MOSS BLUFF, LA. (EP) – A Louisiana high school graduate is suing her local school officials for censoring her valedictory speech at commencement. Angela Kay Guidry, who was graduated from Sam Houston High School here in May, says her principal’s refusal to let her speak unless she omitted all planned religious references was a violation of her rights to free speech and free exercise of religion.
Guidry is being represented by attorneys of the Rutherford Institute, a nonprofit civil liberties organization specializing in religious freedom questions. Her attorneys are seeking a declaratory judgment protecting Guidry and other students from “interference [with] or denial of” constitutional rights.
According to the lawsuit, Guidry submitted her speech to principal Kerry Durr for review May 15. The speech began by thanking “my Lord Jesus who has allowed me to be in this position tonight.” The speech went on to explain Guidry’s personal source of motivation. “To me the most important thing in your life is not whether you have a good education or a good job, but whether or not you have the Lord in your life. It doesn’t matter how many years you go to school or how successful you are in this life, if you’re not doing it all for the Lord,” stated the speech.
She planned to close the speech by explaining her belief that people needed to acknowledge Jesus Christ as Savior. “My prayer and challenge to you tonight,” she had written, “is that you would seek the Lord Jesus, believe in Him, and give your heart and life to Him.”
Guidry’s lawsuit says that Durr read the speech and said, “You can’t argue with that,” but later that day guidance counselor Sylvia Seals telephoned Guidry and asked her to change the speech. A few days later, Guidry says, Seals “engaged in a tirade of criticism” within earshot of Guidry’s fellow students, and when Guidry attempted to walk away Seals “grabbed her arm and continued making derogatory and slanderous remarks” about her religious beliefs.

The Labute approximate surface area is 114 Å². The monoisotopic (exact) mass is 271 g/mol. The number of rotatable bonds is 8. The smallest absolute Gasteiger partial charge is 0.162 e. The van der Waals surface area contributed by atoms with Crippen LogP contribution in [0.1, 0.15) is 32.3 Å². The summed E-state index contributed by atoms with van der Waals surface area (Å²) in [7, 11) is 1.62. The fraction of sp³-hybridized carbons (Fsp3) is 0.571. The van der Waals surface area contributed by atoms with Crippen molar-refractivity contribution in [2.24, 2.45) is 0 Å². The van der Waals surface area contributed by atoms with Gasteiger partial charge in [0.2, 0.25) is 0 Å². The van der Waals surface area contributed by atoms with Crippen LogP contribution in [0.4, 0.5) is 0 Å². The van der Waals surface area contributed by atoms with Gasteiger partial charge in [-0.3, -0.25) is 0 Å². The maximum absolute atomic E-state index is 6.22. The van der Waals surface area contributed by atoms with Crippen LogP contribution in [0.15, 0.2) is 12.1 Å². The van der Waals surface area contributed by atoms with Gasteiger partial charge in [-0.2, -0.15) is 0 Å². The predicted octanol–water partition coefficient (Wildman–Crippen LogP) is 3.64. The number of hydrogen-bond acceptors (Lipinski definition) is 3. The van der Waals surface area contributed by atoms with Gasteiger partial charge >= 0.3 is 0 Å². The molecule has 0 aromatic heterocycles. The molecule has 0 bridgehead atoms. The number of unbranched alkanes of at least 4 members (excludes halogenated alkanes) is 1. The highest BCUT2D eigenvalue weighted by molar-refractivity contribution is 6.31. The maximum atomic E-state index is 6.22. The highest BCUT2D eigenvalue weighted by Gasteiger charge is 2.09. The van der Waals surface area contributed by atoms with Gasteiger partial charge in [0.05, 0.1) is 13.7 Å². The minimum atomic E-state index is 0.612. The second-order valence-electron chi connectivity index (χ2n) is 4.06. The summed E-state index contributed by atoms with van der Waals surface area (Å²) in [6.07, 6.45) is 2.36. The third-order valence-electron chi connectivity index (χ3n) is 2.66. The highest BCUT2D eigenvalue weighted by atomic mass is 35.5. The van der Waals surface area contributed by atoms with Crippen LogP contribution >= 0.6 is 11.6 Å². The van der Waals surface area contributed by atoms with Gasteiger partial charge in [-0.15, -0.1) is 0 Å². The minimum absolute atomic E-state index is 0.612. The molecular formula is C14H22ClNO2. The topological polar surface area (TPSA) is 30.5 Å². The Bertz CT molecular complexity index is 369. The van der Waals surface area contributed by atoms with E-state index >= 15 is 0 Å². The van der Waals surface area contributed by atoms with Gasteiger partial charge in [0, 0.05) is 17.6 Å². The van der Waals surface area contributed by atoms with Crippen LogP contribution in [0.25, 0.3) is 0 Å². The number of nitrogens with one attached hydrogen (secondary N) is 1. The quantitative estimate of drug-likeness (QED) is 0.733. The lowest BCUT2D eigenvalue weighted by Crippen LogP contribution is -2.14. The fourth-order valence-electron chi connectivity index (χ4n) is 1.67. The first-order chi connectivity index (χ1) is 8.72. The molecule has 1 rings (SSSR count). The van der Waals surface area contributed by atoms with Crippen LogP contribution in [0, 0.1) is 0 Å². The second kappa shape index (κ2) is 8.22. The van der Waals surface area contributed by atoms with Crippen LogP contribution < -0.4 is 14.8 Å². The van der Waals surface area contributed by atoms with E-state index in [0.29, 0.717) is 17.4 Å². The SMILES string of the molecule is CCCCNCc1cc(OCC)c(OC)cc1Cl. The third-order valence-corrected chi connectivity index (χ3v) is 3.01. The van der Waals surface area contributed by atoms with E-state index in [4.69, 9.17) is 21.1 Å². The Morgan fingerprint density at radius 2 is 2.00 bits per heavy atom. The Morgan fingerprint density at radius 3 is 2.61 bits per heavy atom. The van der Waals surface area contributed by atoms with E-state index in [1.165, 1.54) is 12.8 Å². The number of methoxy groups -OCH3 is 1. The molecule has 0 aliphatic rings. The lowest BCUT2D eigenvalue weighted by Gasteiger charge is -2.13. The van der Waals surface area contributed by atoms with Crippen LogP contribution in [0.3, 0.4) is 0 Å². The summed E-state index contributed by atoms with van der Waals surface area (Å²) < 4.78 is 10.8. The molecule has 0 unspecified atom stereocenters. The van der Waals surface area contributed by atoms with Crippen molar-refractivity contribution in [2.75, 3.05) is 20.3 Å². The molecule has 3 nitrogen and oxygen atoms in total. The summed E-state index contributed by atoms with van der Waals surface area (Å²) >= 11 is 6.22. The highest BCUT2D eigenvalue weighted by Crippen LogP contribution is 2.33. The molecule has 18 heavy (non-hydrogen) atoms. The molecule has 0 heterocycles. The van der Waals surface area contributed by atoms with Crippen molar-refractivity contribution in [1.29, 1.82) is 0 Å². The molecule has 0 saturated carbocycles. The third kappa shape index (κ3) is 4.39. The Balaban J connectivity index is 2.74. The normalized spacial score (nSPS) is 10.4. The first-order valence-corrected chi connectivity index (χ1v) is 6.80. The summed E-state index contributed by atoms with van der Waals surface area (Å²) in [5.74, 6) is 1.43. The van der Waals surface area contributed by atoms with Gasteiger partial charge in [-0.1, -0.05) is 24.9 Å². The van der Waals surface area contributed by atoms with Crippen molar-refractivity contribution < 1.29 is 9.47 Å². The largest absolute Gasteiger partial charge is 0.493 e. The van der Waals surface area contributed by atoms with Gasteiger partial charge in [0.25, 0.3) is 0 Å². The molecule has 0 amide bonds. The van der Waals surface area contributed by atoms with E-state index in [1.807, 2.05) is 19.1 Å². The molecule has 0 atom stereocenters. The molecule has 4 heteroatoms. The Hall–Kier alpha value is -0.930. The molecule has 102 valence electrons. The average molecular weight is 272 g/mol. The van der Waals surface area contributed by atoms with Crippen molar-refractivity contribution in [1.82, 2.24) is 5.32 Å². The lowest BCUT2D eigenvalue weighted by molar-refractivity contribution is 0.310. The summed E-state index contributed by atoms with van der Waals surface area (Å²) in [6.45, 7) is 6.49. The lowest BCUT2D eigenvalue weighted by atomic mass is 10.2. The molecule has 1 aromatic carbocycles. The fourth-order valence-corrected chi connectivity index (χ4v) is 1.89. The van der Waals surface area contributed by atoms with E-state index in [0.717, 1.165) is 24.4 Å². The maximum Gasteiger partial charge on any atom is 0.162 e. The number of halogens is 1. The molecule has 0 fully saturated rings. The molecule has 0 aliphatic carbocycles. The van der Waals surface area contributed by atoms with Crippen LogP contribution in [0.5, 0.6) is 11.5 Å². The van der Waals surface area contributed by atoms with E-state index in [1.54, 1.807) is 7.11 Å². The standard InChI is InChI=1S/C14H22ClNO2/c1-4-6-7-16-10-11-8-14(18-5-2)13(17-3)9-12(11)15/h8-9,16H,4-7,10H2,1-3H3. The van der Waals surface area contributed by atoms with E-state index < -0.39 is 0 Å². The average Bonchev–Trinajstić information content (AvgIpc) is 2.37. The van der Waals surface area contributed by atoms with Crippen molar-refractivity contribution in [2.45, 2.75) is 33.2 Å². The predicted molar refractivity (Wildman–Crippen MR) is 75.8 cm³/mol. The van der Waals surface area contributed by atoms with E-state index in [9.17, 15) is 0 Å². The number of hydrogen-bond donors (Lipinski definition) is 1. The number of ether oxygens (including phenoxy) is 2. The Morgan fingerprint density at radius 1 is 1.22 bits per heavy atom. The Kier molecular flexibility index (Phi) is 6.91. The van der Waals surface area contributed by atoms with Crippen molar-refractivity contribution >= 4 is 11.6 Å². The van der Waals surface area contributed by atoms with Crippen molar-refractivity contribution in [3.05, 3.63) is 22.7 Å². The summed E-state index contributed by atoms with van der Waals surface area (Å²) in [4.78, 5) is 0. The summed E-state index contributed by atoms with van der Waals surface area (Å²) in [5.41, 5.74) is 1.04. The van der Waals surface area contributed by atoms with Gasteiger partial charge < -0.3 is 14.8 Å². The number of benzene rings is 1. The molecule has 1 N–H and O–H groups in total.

Guidry was later told by Durr to delete all references to personal religious views so no one would be “offended” by the speech. Guidry refused, and was told she would not be allowed to speak.
The school authorities contend that Durr’s decision was based on the fear that Guidry’s remarks may have been taken as an endorsement of religious view by school authorities. Rutherford attorneys, however, argue that a “valedictorian address is, by its very nature, a personal bidding of farewell,” and say Guidry was unconstitutionally deprived of “a meaningful opportunity to exercise her right of free speech and freely express her sincerely held beliefs.”
The suit seeks declaratory judgment forbidding similar interference in the future, and compensatory and punitive damages for Seals’ “inflamatory remarks impugning [Guidry’s] moral character.”